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WLB Chairman Davis Gives Whitewash
Excuse for Board’s Stalling Policies

(24 February 1945)

From The Militant, Vol. IX No. 8, 24 February 1945, p. 1.
Transcribed & marked up by Einde O’ Callaghan for the Encyclopaedia of Trotskyism On-Line (ETOL).

William H. Davis, chairman of the pro-corporation War Labor Board, last week came out with a prize example of hypocrisy. Trying to conceal the Board’s function as the “graveyard of grievances,” Davis complained that the Board is receiving too many cases which could be settled by direct negotiations between unions and employers.

“Too often,” he asserted with a straight face, “the board finds a tendency among both unions and employers to drop small differences into the board’s lap for settlement rather than seek agreement through negotiations. This delays the settlement of major issues, since the board refers back to the parties issues it feels have not been adequately negotiated.”

The statement that, “both” the unions and employers “drop small differences into the board’s lap,” can evoke only a big horse-laugh from the workers. The very existence of the compulsory arbitration board, dominated by the employers and their “public” agents, has provided the pretext for the corporations to brush aside direct negotiations with the unions.

The employers know that without the right to strike the workers cannot clinch their bargaining power. They know that the WLB was established to permit the corporations to stall the workers’ just demands. And they know that Roosevelt’s wage-freezing policy has bound the WLB to the policy of forbidding wage grants to the workers.

Of course, the corporations have not hesitated to make the best possible use of this anti-labor board. As most local union grievance committees can testify, the moment the board was put into operation, the bosses answered: every grievance complaint with “Take it to the WLB!” The workers were put on a merry-go-round, chasing back and forth between, the board and the employers.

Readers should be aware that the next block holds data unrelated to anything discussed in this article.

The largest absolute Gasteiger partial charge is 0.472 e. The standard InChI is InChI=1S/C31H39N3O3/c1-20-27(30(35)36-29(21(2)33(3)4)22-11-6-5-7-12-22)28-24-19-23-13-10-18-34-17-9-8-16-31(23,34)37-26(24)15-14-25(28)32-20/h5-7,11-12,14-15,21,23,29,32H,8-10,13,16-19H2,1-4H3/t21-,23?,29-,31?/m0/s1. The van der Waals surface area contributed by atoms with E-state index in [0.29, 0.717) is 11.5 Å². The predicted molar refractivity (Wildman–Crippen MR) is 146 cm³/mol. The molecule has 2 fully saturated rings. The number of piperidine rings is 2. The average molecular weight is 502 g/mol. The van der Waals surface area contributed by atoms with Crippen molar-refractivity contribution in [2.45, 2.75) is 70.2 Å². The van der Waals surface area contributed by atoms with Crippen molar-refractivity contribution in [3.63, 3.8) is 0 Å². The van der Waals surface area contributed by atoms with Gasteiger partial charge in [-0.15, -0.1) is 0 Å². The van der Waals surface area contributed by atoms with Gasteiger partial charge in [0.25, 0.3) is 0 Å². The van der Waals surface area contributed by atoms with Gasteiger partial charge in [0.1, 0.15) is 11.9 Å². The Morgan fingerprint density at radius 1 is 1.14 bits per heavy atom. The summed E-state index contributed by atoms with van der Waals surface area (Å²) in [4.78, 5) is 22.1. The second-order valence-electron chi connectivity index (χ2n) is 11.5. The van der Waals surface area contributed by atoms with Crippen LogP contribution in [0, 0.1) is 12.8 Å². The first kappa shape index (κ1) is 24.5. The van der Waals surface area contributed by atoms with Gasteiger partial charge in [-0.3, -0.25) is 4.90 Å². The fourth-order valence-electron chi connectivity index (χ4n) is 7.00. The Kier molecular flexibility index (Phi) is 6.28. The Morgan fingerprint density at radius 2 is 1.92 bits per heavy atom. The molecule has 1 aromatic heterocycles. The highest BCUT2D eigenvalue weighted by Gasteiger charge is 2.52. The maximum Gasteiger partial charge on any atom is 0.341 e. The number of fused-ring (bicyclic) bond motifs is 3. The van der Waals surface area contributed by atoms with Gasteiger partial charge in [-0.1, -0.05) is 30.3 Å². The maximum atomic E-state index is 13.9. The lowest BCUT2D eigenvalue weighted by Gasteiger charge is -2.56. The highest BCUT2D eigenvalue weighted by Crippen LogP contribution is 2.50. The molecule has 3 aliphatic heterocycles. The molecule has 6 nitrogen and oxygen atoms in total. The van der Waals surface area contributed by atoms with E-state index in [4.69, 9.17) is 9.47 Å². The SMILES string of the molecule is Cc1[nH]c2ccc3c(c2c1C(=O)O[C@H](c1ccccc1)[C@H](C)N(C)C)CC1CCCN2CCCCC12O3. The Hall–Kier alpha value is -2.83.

But suppose the companies and unions did agree beforehand to a contract? Then the WLB insisted on its “right” to pass upon the terms of such a contract. Wage concessions made to the workers were often and promptly prohibited – and the board didn’t spend a year or two years coming to a decision.

That’s what happened in the coal miners case two years ago. After the union and the operators agreed to a contract, the WLB intervened to rule the wage concessions a “violation” of Roosevelt’s “wage-stabilization” policy. Just a couple of weeks ago in New York, the WLB stepped in to order a wage cut for 8,000 pocketbook workers after the manufacturers had granted bonus and merit increases.

Sheer Hypocrisy

What Davis is trying to do with his hypocritical statement is to whitewash the WLB and refurbish its tattered prestige. The workers have come to understand its function. They are demanding that the union representatives withdraw from the board. Davis is seeking to prop up the board by disclaiming its pro-employer function as an agency for stalling the workers’ demands. That is why he tries to attribute its red- tape to “both” the workers and bosses who “refuse” to negotiate “small grievances.”

This hypocrisy stands doubly exposed in the light of the most important wage cases now pending in the WLB. What has held up the decisions in the packinghouse, auto, textile, glass, aluminum cases? Some of them have been before the WLB for over two years. Were they just swamped out by the volume of “small grievances” pouring into the board? No, these cases have been deliberately stalled by the WLB. And when this device became too crude and obvious, Roosevelt tried to take the heat off his WLB by getting his Director of Economic Stabilization Vinson to block any WLB wage decisions.

For Davis to pretend that the Board would not continue to stall grievances if it didn’t have so many is as absurd as contending that a wild tiger devours raw meat not by preference but only because it can’t get fresh vegetables.

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